But the town voted to incorporate, and at the beginning of 1967 the Village of Arden became a municipality in the eyes of the law. Shortly afterward, the trustees transferred ownership of the roads to the town government. In 1973, they transferred the forests and greens as well, thus exempting the property from county taxation.
Ardentown and Ardencroft soon followed Arden's lead and transformed themselves into municipalities too.
The land trust continued as a private institution, albeit one intertwined closely with the local government. The trust collects rent from the town's leaseholders and, as the sole property owner, it pays everyone's county and school taxes. The rest of the rent goes to the municipal government. That bundle of money makes up the vast majority of the Arden budget—usually about 90 percent of it—though the town has a few additional sources of income, such as the rent for the antenna on the water tower (and, yes, the state's street aid). The county provides some services, and the rest are done either internally, as with the volunteers who run the local library, or by companies that contract with the village, as with the business that collects the trash. The big decisions are made in town meetings.
Outside the formal government there is a densely organized civic life. Much of this takes place under the aegis of the Arden Club, which serves as an umbrella for the town's guilds. Not all of today's guilds date back to Arden's early days, and not every guild from Arden's early days is still around. But one institution with deep roots is the Dinner Gild, a modern-day descendant of the communal meals the Ardenites enjoyed when the place was little more than a summer camp. Every Saturday night from October through May, one local group or another—maybe the Shakespeare Gild, maybe the Ivy Gables retirement home, maybe just a group of families that like to cook—prepares a big meal for anyone who wants to buy a ticket and come. Around 80–130 people show up for the supper, where they can enjoy their neighbors' company in an environment more convivial than a town meeting.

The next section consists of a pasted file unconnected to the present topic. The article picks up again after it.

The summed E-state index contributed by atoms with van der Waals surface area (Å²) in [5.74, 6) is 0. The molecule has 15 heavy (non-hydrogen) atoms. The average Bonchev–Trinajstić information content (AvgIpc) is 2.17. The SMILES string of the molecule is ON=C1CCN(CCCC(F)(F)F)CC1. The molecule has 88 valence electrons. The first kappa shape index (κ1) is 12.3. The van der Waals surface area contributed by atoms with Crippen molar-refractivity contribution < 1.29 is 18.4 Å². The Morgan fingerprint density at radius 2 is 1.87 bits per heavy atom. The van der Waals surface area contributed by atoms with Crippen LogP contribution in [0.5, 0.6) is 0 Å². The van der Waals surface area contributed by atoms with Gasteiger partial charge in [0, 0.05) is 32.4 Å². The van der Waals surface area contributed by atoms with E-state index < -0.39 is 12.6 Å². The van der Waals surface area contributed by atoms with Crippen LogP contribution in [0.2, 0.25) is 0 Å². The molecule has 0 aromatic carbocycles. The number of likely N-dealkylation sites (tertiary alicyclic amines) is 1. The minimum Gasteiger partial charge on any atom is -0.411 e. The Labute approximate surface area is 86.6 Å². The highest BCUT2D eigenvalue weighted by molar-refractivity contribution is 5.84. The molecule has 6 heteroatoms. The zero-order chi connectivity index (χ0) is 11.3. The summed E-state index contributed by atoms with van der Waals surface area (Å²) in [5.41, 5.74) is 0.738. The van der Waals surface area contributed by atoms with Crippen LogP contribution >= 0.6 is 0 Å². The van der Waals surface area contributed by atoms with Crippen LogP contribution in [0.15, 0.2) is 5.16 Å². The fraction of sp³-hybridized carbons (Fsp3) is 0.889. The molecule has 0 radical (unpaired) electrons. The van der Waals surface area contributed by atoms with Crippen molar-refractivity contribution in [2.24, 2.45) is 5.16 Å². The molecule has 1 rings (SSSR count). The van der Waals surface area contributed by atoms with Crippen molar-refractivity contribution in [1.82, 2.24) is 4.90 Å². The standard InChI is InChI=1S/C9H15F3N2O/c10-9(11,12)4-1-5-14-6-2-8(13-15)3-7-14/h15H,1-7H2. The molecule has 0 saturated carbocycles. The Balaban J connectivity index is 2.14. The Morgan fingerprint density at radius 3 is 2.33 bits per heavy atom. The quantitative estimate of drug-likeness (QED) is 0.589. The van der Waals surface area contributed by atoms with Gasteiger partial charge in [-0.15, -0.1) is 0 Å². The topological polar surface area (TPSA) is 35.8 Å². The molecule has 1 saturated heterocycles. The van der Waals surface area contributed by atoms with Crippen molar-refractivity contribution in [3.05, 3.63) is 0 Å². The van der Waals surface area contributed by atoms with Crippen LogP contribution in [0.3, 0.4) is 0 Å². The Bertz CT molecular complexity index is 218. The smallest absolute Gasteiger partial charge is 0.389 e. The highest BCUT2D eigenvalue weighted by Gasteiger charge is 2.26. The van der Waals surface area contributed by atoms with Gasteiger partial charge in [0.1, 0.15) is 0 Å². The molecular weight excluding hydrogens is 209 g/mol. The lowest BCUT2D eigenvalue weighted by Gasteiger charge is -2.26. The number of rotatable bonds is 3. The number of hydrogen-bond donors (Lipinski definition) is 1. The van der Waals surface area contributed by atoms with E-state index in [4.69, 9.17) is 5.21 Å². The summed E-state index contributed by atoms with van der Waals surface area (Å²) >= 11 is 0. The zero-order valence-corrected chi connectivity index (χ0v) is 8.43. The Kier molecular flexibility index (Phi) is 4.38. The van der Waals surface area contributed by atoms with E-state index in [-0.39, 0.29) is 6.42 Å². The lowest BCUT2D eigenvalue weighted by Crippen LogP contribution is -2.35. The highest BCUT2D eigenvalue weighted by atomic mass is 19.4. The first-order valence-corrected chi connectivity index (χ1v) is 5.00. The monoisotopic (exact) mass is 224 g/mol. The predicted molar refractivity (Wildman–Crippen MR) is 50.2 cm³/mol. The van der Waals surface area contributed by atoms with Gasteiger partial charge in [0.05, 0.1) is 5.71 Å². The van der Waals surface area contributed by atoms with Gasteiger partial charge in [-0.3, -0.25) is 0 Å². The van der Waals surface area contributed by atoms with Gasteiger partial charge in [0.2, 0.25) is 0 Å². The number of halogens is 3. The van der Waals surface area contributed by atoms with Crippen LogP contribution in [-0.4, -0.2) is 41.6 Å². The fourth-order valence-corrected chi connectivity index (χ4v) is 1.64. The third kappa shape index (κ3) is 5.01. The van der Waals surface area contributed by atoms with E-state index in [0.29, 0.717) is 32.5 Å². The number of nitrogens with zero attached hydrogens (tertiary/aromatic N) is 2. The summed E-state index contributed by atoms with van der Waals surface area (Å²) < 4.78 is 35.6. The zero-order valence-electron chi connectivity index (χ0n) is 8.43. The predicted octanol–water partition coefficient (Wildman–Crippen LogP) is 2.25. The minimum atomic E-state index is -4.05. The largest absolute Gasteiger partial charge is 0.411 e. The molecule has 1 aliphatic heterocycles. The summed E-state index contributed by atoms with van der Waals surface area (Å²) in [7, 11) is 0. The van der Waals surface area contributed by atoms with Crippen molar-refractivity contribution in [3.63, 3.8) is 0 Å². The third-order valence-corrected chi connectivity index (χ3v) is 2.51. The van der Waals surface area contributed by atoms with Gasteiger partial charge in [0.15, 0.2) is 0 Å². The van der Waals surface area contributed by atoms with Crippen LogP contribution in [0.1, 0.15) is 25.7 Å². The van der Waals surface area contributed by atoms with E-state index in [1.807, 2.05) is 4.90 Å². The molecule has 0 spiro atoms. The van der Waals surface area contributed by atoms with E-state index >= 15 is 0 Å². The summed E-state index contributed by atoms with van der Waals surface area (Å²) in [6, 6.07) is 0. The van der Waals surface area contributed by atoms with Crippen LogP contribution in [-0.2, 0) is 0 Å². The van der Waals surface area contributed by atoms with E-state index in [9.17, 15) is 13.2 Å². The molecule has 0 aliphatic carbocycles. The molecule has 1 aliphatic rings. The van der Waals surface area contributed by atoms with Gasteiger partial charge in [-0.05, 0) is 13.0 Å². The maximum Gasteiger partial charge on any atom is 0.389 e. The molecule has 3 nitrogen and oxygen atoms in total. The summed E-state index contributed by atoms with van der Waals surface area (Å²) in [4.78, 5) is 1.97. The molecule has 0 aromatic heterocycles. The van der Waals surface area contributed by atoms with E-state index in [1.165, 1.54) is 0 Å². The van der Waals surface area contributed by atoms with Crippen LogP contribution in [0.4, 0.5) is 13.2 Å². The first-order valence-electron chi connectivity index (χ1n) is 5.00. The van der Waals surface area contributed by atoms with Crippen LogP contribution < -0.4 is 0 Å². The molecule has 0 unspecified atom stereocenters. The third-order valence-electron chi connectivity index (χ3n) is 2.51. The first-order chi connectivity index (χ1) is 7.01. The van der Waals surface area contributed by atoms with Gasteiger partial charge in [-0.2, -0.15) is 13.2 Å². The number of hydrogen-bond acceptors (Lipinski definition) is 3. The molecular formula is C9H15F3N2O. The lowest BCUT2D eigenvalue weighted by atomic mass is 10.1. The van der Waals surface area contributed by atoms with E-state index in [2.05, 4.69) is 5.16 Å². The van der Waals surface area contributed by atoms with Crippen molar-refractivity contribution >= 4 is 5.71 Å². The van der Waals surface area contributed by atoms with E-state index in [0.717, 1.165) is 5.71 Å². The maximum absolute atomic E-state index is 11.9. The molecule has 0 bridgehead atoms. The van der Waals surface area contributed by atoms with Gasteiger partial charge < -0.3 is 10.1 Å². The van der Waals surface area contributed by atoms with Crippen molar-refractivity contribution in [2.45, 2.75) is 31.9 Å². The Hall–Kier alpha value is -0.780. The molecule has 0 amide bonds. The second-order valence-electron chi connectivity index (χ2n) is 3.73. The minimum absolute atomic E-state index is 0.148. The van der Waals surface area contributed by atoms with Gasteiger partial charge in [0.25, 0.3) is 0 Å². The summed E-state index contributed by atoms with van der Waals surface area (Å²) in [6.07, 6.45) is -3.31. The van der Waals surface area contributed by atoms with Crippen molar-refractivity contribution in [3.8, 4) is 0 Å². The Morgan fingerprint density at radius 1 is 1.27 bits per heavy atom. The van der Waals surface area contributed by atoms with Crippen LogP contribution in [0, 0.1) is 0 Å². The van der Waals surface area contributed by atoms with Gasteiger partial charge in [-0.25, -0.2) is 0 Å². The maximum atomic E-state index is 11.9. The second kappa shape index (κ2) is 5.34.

"You know how every community has a wingnut or two?" Ken Rosenberg tells me as he sets up some audio equipment. "We have several."
I'm back in the Buzz Ware Village Center, where Ardencroft is holding its May town meeting. I'd been warned about Ardencroft politics. Every small town has its fights, but in this one, I was told, the battles had gotten unusually nasty lately.
Pat Morrison, a retired doula, had regaled me the day before with some stories about the sniping. "We had some dog problems," she had said. "One person in town was convincing these other people that they didn't have to leash their dogs." Some pit bulls started scaring kids and hurting other dogs, "and I happened to be on the Safety Committee at this point. I thought we were supposed to try to get them to stop unleashing their dogs. But there was this counter group that wanted freedom: 'Dogs should have freedom.' It became huge. It blew up over three or four years to threats against people's lives."
That struggle mixed with other conflicts, and the 2015 election for town chair was bitterly contested, complete with accusations of vote fraud. The new chair—Ken Morrison, Pat's husband—hired a parliamentarian to bring some order to the town meetings. He paid a couple of county cops to be on hand too, just in case things got violent.
Things seem to have wound down a bit in the last two years, though. Neither the parliamentarian nor the police are here tonight. Turnout in general is pretty sparse, and tensions are mostly limited to some passive-aggressive comments from a woman who, I eventually learn, was one of the losing candidates for chair in 2015.